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Storing hay rolls

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  • Storing hay rolls

    My hayfield has just been cut and will be baled in the next few days and I need some advice on storing the rolls. I have a 60 foot long barn that has a 10 foot overhang on the back and planned to put some there - up close to the barn wall in a single row so that any sideways driving rain will not get on them. So my questions are: should I put pallets down on the ground (dirt) ?- if so, with or without a plastic tarp underneath? Is is okay for the bales to touch (side to side) or should they be spaced a bit apart? Any other things I need to know??? Thanks.

  • #2
    We store our round bales (hay rolls) outside in the open.
    The bales will actually shed water (like a thatched roof)
    and only the outer few inches are ruined. We have ours
    baled with mesh wrapping rather than string as they hold
    together better.

    You do want air to circulate around the bales to keep them
    dry so pallets would not be a bad idea under them if you
    have enough of those. Store the bales on the side with
    the flat ends butted one to the next; that works best for
    us. You might lose a little of the outside of each bale to
    weather, but very little will need to be rejected unless the
    hay is baled before proper drying.
    Robin from Dancing Horse Hill
    Elmwood, Wisconsin


    • #3
      rolled hay

      I put pallets under mine that are stored outside and they are sitting on a slight incline so the water runs away. Plastic wrap is good also.


      • #4
        Our bales stored in the hay barn are stored on their ends, stacked three high. Dirt floor. Which doesn't bother me because the majority of the bales are fed outside, and need to be set in the mud anyway. For the bales I'm feeding in the barn by unwrapping them, I just take a bale that wasn't on the floor.

        Our bales stored outside are on their sides, end to end, as described by Robin.


        • #5
          I would use pallets and no plastic. the plastic will just trap moisture under the bales and increase humidity around them and therefore chance of mold. If you put a tarp over them, I would suggest using cinderblocks or something between the rolls and the tarp to keep the plastic from touching the bales for the same reason - that way if some moisture gets in there (and it will) it will dry faster and keep air circulating. Also in those conditions I'd give a bit of space between bales.


          • #6
            Ours are stored under a shed roof too, but I just sit them on the ground and stack them up. If water from the top is kept off of them, not anything to worry about will spoil on a little spot on the bottom. Now if the ground under there gets wet, then I would put them on something, but if the ground is always dry like ours, I wouldn't worry about it.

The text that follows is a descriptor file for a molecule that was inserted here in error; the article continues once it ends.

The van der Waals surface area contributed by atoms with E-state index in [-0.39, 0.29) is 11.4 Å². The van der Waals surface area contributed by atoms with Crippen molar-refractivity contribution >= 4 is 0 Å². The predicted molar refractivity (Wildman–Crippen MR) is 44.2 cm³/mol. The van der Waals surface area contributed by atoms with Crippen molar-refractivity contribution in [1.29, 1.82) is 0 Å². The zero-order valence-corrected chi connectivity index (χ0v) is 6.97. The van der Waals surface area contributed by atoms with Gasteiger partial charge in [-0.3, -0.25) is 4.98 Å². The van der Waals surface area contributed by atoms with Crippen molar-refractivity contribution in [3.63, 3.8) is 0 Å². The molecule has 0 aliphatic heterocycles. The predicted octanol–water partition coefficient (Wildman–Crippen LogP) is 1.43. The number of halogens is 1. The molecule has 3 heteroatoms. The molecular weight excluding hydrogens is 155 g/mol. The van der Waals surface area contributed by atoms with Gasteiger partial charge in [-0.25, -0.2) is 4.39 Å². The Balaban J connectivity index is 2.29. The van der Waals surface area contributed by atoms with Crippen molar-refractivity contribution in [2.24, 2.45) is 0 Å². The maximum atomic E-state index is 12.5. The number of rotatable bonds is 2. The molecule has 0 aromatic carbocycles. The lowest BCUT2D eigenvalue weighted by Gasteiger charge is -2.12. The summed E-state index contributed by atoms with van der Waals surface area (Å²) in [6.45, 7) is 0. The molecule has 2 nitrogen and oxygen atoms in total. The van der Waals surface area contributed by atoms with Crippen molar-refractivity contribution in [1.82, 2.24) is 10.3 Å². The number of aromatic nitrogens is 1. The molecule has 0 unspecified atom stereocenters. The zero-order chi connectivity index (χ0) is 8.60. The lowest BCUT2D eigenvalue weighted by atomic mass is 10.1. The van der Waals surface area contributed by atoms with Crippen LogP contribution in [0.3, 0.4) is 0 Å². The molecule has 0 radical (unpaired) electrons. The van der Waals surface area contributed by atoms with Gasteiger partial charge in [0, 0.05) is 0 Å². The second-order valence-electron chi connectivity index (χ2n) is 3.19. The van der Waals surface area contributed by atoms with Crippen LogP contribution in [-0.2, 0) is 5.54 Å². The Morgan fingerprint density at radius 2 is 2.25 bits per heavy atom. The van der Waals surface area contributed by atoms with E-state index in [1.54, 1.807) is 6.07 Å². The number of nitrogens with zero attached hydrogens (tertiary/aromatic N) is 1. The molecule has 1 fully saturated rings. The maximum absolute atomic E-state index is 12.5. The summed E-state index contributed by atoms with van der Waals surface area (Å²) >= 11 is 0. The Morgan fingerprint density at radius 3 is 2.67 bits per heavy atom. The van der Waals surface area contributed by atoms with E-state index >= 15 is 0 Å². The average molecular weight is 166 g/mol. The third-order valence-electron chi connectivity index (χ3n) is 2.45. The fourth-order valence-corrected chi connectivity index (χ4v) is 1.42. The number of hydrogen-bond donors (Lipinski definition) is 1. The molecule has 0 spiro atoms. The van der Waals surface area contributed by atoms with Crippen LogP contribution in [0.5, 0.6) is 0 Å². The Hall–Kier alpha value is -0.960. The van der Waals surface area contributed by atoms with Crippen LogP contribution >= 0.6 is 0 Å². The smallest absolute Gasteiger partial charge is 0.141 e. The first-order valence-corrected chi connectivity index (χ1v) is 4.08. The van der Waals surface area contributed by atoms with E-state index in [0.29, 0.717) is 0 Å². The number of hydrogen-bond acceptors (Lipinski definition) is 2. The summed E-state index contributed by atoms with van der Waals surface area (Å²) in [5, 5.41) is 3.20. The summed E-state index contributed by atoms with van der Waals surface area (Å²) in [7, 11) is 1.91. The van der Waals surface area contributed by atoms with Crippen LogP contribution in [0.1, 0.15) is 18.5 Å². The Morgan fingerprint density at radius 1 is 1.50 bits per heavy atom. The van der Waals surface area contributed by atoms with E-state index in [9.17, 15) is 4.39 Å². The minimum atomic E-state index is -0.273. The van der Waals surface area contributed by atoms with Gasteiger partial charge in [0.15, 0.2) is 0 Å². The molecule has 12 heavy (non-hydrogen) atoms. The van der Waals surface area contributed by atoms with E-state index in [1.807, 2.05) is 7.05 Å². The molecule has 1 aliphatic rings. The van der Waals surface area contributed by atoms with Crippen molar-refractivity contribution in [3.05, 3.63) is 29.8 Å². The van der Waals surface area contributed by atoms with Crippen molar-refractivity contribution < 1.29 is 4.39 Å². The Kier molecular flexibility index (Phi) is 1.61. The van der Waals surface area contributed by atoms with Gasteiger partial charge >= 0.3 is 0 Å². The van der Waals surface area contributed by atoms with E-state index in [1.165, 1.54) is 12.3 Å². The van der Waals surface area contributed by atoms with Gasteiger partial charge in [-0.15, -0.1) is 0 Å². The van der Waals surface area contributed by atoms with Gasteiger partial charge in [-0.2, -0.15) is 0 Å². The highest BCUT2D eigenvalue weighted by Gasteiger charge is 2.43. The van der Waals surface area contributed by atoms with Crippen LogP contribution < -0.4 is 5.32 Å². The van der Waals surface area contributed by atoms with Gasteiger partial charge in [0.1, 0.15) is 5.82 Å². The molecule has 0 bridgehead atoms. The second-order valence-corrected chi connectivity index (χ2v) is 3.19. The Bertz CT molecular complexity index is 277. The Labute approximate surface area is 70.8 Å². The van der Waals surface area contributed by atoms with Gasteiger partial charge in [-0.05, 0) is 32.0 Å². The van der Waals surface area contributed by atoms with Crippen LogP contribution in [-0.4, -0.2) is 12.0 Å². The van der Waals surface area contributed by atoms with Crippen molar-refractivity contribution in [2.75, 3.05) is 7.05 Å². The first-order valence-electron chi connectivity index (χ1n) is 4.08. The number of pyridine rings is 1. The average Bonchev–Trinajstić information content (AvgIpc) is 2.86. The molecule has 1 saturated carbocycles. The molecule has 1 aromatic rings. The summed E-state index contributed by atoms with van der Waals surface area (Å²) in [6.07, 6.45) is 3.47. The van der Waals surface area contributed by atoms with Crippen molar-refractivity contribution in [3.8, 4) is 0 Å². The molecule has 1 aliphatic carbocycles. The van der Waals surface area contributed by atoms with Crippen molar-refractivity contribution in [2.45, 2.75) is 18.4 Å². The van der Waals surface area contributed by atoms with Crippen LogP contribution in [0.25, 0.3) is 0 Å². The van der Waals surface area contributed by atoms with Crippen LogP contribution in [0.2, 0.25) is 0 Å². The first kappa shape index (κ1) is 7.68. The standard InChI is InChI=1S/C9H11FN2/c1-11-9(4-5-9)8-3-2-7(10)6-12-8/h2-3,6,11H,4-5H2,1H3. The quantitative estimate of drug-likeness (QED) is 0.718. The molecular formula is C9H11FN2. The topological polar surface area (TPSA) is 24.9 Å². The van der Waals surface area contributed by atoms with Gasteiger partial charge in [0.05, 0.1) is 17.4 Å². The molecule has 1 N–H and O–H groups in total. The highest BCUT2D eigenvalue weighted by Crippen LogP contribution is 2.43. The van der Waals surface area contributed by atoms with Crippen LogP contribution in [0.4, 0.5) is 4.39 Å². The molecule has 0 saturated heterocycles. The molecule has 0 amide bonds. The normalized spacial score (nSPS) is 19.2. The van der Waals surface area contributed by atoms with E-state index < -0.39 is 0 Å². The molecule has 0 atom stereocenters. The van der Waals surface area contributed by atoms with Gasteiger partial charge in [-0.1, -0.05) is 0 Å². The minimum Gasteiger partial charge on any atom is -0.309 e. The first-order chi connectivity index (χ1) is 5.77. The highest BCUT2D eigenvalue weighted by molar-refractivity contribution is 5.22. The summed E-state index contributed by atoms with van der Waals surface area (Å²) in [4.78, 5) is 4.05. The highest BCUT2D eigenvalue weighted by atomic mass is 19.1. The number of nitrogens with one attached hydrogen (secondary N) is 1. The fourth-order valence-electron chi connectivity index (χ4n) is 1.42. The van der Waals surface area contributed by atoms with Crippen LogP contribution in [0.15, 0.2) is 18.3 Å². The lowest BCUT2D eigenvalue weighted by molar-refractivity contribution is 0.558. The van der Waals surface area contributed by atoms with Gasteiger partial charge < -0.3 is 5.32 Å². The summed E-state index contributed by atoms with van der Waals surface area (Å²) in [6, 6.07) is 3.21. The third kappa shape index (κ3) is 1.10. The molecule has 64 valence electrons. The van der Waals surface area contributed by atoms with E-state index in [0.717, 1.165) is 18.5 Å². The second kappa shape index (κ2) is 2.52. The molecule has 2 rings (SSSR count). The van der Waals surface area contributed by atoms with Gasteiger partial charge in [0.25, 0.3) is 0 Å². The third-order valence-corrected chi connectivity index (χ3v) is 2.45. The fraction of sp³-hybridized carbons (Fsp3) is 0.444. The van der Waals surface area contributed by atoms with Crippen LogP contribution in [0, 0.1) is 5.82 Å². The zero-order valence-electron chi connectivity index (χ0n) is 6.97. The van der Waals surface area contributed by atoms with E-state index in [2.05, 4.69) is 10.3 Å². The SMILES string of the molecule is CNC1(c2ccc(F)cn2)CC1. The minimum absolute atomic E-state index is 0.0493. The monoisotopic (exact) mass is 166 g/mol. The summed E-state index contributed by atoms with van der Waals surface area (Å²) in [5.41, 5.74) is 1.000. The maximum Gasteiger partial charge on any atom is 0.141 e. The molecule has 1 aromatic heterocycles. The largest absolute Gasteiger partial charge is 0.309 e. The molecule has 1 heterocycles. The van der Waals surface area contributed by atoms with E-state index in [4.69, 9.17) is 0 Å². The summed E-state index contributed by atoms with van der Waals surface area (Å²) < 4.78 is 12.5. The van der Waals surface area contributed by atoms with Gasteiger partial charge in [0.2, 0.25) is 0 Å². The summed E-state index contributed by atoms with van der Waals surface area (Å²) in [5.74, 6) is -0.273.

• #7
              We live in MD so I think where you are located plays a big factor. As wet as it is here I would not dream of feeding hay stored outside, uncovered on the ground.
              We store 400 4x5 round bales in a building with blacktop floor. We put plastic down on top of the backtop and pallets. All of the bales touch as they are stacked on top of each other. No different than squares stacked on top of each other.
              Again I am sure different locations require different storage but every wrap you throw away due to mold is money out the door and a mess you clean up later.


              • #8
                Originally posted by anchodavis View Post
                I would use pallets and no plastic. the plastic will just trap moisture under the bales and increase humidity around them and therefore chance of mold. If you put a tarp over them, I would suggest using cinderblocks or something between the rolls and the tarp to keep the plastic from touching the bales for the same reason - that way if some moisture gets in there (and it will) it will dry faster and keep air circulating. Also in those conditions I'd give a bit of space between bales.
                This is pretty much how I've been doing it for years. I have an old pole barn with concrete floors. I put them on pallets with some room for air circulation. I can smell the difference between bales stored like that and ones I've bought out of other people's barns where they were stacked. The others aren't bad, but they're mustier smelling. IME, stored outside or right on the dirt, the bales get musty clear though fairly quickly and get mildewed spots where they touch the ground or each other.

                This is in the fairly humid (currently underwater) Midwest, though, so ymmv. The mow where I put my squares has a lot of air circulation and from experience I don't pack them tightly, either.